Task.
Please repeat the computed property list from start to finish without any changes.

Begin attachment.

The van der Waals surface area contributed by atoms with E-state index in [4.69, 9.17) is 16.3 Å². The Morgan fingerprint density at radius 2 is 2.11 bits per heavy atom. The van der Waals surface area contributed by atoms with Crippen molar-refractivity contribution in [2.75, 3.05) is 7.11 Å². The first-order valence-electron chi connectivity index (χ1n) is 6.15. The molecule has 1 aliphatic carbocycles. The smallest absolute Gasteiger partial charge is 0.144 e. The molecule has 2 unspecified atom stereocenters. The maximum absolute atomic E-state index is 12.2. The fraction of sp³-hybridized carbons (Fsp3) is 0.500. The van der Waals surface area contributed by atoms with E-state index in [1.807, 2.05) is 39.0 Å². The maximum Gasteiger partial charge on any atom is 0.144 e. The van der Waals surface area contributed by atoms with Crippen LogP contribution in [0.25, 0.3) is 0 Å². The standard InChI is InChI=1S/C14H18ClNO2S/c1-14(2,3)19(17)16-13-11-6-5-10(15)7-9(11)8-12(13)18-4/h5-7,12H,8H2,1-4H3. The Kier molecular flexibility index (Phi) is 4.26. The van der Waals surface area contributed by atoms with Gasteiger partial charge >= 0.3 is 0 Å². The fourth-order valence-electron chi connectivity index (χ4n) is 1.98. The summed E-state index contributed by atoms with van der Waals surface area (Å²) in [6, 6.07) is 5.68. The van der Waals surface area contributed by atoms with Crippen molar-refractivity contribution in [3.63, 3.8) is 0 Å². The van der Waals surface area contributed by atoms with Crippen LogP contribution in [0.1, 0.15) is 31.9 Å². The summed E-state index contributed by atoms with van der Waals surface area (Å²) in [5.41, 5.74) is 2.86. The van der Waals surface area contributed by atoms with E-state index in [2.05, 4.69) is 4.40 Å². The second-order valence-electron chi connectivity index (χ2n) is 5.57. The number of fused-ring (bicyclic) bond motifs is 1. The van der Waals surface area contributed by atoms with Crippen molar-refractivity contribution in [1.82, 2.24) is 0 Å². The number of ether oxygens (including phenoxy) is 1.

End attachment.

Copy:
The van der Waals surface area contributed by atoms with E-state index in [4.69, 9.17) is 16.3 Å². The Morgan fingerprint density at radius 2 is 2.11 bits per heavy atom. The van der Waals surface area contributed by atoms with Crippen molar-refractivity contribution in [2.75, 3.05) is 7.11 Å². The first-order valence-electron chi connectivity index (χ1n) is 6.15. The molecule has 1 aliphatic carbocycles. The smallest absolute Gasteiger partial charge is 0.144 e. The molecule has 2 unspecified atom stereocenters. The maximum absolute atomic E-state index is 12.2. The fraction of sp³-hybridized carbons (Fsp3) is 0.500. The van der Waals surface area contributed by atoms with E-state index in [1.807, 2.05) is 39.0 Å². The maximum Gasteiger partial charge on any atom is 0.144 e. The van der Waals surface area contributed by atoms with Crippen LogP contribution in [0.25, 0.3) is 0 Å². The standard InChI is InChI=1S/C14H18ClNO2S/c1-14(2,3)19(17)16-13-11-6-5-10(15)7-9(11)8-12(13)18-4/h5-7,12H,8H2,1-4H3. The Kier molecular flexibility index (Phi) is 4.26. The van der Waals surface area contributed by atoms with Gasteiger partial charge >= 0.3 is 0 Å². The fourth-order valence-electron chi connectivity index (χ4n) is 1.98. The summed E-state index contributed by atoms with van der Waals surface area (Å²) in [6, 6.07) is 5.68. The van der Waals surface area contributed by atoms with Crippen molar-refractivity contribution in [3.63, 3.8) is 0 Å². The van der Waals surface area contributed by atoms with Crippen LogP contribution in [0.1, 0.15) is 31.9 Å². The summed E-state index contributed by atoms with van der Waals surface area (Å²) in [5.41, 5.74) is 2.86. The van der Waals surface area contributed by atoms with E-state index in [2.05, 4.69) is 4.40 Å². The second-order valence-electron chi connectivity index (χ2n) is 5.57. The number of fused-ring (bicyclic) bond motifs is 1. The van der Waals surface area contributed by atoms with Crippen molar-refractivity contribution in [1.82, 2.24) is 0 Å². The number of ether oxygens (including phenoxy) is 1.